FOR my sins as a young lad growing up in the late 1960s and early 1970s, I started to support the Leeds United soccer team. There probably was no big reason for this other than the fact that during that era they were the leading soccer team in England . . . the same as a Liverpool, Manchester City or Man. United of today.

It was, though, shockingly hard in those times to source any TV coverage of your favourite team, given that at best the only television source of sport was one RTE channel.

The FA Cup Final or the odd international soccer match were the only occasional highlights that could be accessed.

Into the mid-70s, I remember a venue in Salthill – possibly The International – putting on Monday night specials of Match of the Day and ITV’s The Big Match from tapes sourced in the UK.

So, it wasn’t easy being a Leeds United supporter in more than one sense of the word. While being at, or very close to, the top of the English soccer tree, they always seemed to lose more crucial matches than they won, but the appetite for ‘big-time soccer’ had been whetted.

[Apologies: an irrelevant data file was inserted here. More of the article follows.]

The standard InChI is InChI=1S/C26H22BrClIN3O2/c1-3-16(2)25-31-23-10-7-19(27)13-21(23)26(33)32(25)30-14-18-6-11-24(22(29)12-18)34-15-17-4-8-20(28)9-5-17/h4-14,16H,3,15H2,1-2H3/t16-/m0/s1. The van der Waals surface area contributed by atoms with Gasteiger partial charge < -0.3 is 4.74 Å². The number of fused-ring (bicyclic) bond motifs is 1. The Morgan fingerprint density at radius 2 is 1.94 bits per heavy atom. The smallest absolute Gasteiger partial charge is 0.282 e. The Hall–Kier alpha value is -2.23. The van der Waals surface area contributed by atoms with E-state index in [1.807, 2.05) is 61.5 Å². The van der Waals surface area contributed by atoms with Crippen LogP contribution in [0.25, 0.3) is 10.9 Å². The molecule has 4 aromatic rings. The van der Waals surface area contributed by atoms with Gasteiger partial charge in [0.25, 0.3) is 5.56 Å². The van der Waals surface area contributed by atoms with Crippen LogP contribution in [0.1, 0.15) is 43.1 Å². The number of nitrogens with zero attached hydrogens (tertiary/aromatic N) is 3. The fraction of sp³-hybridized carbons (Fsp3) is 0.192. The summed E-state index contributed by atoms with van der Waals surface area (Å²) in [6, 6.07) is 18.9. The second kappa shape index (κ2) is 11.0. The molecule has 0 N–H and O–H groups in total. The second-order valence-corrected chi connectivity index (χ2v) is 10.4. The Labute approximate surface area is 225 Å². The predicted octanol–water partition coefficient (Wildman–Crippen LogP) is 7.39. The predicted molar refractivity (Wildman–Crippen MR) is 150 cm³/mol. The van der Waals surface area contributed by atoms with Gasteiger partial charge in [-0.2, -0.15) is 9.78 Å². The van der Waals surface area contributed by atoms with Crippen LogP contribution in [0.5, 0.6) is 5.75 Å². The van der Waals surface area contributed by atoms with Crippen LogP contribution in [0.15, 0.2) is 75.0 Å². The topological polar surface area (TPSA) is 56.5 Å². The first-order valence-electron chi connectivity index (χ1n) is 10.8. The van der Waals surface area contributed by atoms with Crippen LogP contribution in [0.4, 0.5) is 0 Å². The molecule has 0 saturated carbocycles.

Newspaper, soccer magazines and, in earlier days,boxes of player pictures were also used to fill the void left by the absence of TV coverage that most of us endured in the West of Ireland.

Leeds too, of course, had Johnny Giles in the centre of midfield, while in Saturday’s Evening Herald of the time, revered manager Don Revie wrote a column  (I presume ghost written) about the ins-and-outs of the game.

Apart from Giles, the Leeds team of that era had many class players like Terry Cooper, Paul Madeley, Billy Bremner, Eddie Gray, Peter Lorimer and Allan Clarke, but there was a steely edge to this team too, most notably in the heart of their defence where Normal Hunter was something of a smiling executioner.

Then, there was this gangly centre half, who I noted from the brief TV snippets that we saw, who must have been the ultimate goalkeepers’ nightmare.

Whenever Leeds got a corner, he always positioned himself in front of the opposition ‘keeper, backing into him, standing on his toes, shoving out his elbows, and generally making a right nuisance of himself.

For more, read this week’s Connacht Tribune.

Get the Connacht Tribune Live app

The Connacht Tribune Live app is the home of everything that is happening in Galway City and county. It’s completely FREE and features all the latest news, sport and information on what’s on in your area. Click HERE to download it for iPhone and iPad from Apple’s App Store, or HERE to get the Android Version from Google Play.

 

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Country Living

The sheep on her back is in trouble when magpies arrive